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Stuck in my head

_Gigi_
Community Member

Hi, wondering if anyone else has this problem as well? I've noticed that I've been more and more stuck in my head as my anxiety grows worse. I've always been a daydreamer, but it didn't used to be like this. I now constantly daydream about anything aside from reality and I can't really control it anymore. Instead of making friends, reaching out to family, learning new things, or pursuing any goals, I just imagine I do. The majority of my daydreaming isn't about myself though, because sometimes it makes me upset to even think about anything close to my real life. Is it normal to daydream this much? Is it related to my anxiety as I suspect, or a totally separate issue altogether? I'm feeling a bit lost and any advice would be appreciated

8 Replies 8

therising
Valued Contributor
Valued Contributor

Hi _Gigi_

 

Personally, I don't think daydreaming's a problem until it becomes one. Sometimes it can become a significant problem in life. Myself, I'm a gal who's always been a bit of a daydreamer. My 18yo son is a major daydreamer, which wasn't that much of an issue 'til years 11 and 12 at school. It was a huge challenge for him to stay focused and learn, which is why the last 2 years at school were so unbelievably hard for him. In my opinion, serious levels of daydreaming can create great disorder in the lives of some folk.

 

Constructive daydreaming is definitely skillful. Some of the skills

  • How to consciously take yourself in and out of daydreaming at will. Incredibly hard to do at times and takes a heck of a lot of practice
  • How to see in a daydream only what you need to see or want to see
  • How to shift focus in a daydream from worse case scenario to best case scenario. Worst case scenario definitely creates anxiety
  • How to recognise triggers for daydreaming
  • How to keep a foot in 2 places at once, in the imagination and in reality

and the list goes on.

 

You could see daydreaming as being a form of meditation. As I said to my son, 'People actually pay for guided meditation sessions. Some also pay to learn how to meditate in such a way. You can do this naturally. You don't pay for a guide and you don't pay to learn how to do it. While it can take some people a while to get into meditating on green fields, a blue sky etc etc, you are there in the blink of an eye. You have a great natural ability. The only problem is you haven't learned how to master it'.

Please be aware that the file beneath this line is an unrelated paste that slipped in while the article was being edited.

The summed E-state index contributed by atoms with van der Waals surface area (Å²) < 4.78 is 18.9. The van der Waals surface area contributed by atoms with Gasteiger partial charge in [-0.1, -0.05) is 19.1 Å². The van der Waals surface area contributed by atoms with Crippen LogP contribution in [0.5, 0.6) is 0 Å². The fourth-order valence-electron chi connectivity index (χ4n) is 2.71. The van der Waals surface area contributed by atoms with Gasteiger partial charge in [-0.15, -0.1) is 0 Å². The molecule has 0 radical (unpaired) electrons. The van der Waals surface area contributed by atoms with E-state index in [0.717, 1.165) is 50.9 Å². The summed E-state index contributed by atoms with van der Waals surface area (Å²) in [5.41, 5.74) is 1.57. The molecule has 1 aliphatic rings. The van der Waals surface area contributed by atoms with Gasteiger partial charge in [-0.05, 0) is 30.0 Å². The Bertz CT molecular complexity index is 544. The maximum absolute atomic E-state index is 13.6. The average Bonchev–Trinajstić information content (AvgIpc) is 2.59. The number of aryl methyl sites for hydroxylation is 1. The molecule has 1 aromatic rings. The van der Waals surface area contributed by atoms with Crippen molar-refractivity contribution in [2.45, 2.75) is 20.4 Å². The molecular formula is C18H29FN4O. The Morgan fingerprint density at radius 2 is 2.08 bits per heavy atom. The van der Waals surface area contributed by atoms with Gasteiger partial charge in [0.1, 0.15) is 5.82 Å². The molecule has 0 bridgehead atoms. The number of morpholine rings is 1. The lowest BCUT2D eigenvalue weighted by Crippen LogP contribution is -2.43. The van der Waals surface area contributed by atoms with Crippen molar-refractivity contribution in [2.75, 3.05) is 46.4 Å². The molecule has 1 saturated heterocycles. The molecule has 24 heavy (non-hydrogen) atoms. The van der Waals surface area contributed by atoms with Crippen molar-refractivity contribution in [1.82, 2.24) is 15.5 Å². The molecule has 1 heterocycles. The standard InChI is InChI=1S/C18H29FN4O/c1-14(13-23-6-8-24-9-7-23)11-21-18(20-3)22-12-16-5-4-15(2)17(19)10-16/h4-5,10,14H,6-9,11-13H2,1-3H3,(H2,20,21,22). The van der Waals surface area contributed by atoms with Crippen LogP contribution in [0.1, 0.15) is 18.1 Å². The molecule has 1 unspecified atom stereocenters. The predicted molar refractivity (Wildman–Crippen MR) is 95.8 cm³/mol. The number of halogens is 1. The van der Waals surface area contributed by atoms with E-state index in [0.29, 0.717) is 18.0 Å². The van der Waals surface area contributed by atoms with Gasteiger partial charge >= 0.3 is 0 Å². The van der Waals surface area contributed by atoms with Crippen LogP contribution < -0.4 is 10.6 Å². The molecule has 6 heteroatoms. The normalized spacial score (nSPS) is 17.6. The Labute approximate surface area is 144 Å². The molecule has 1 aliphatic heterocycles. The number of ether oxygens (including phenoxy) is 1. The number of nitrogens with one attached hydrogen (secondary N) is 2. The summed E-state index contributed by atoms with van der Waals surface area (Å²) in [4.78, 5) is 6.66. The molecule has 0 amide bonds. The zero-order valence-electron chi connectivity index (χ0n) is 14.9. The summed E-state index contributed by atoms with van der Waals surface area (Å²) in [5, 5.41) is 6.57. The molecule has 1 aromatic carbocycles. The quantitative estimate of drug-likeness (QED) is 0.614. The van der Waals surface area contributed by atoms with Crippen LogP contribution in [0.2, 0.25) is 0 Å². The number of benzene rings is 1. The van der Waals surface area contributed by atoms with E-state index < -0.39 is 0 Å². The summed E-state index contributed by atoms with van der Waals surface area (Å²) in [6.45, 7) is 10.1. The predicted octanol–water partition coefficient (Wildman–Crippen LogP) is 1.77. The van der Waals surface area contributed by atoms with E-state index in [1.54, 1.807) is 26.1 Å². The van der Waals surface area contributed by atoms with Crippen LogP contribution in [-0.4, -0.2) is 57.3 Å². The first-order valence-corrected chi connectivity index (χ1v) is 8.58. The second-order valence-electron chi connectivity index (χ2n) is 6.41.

I've produced a few meditations/daydreams for myself that come to serve me well. Could be something for you to consider (producing your own version of what works). I'll whittle this one down to be brief. In my mind, I imagine a small gate that takes me further into my imagination. After opening the gateway, I travel along a path through a forest 'til I come to a cabin. In that cabin is a sage with long white hair and long white beard. He asks me 'What brings you here?' and I tell him the challenge I'm struggling with. Then he shows or tells me what the problem is that I face and how I can manage it. I thank him and return the way I came. I close the gate before coming back to reality with a solution to my problem. I've omitted all the finer details here like the sound of the path beneath my feet, the sounds in the forest, the warmth of the fire place I can feel within the cabin etc. Mine is a vivid imagination that involves most of the senses. I go into my imagination to find the solutions to my problems/challenges. Intention is part of it. If I intended on going to the cabin to see the worst case scenario, that's exactly what I'd find. If intend on seeing solutions then that's what I'll find. Do you think practicing setting your intention might help in some cases?

 

Some triggers for daydreaming: A peaceful setting, a boring situation, someone simply saying 'Imagine...', time of day, a poor night's sleep, lack of energy and focus, people who trigger our imagination and on it goes. Loads of triggers for us gifted natural born daydreamers to become conscious of and manage. Many gifts can feel like a curse until they're mastered. In my imagination, I see you becoming a master while also being truly stunned by all the things you're capable of doing with and through your own imagination. 🙂

Hi Gigi and therising,

 

Wow. What a fabulous topic. Thank you for raising it. I've only recently started thinking of my daydreaming as being connected to my mental health.  It seems the literature and research is only just catching on to it as well. It's something I've been Googling recently.  I've linked to a newpaper article which gives a great summary of the thinking. It suggests that up to 1 in 40 people have immersive daydreaming that can become what is beginning to be called maladaptive daydreaming.  I'd never heard of any of this stuff until very recently and my day-dreaming is my shameful secret that I've never spoken to anyone about.  Turns out I'm not alone and one of many. 

 

Gigi, I don't know if my day-dreaming has been worse during periods of high Anxiety. I have been an immersive daydreamer since my teens.  Unlike most people, I've managed to live two entire lives - my real one and the life of my alter-ego inside my head.  Like you, I don't day-dream about anything related to my actual life - it's not me in my day-dreams but me as another person with another name and another history doing all the things I've wished I could do.  I've always struggled with processing emotions and replaying certain scenes in the life of my daydream persona has allowed me to feel anger, rage, triumph and all the really strong emotions that I've never been able to explore in the real world - while also providing all the boring bits of life with adventure stories!  I've always loved day-dreaming. It mostly hasn't interfered with the real world except that, looking back, I realise I used to go to bed an hour earlier than I needed to just so I could slip into another world.  Otherwise, it was generally when I was doing chores or repetitive activities, in my mind my alter-ego would be having adventures worthy of James Bond.

 

Looking back with hindsight, and after a couple of Google sessions, I am beginning to realise that the day-dreaming may have felt like it was helping me feel/explore negative emotions but was also feeding them and probably prolonging or worsening my anxiety and depression at times. I know that many times I would have to consciously pull myself out of a particular scene in my head because, although I hadn't started the day upset or anxious, after intentionally putting myself in a day-dream full of characters playing out intense dramas, I'd end up truly depressed or teary.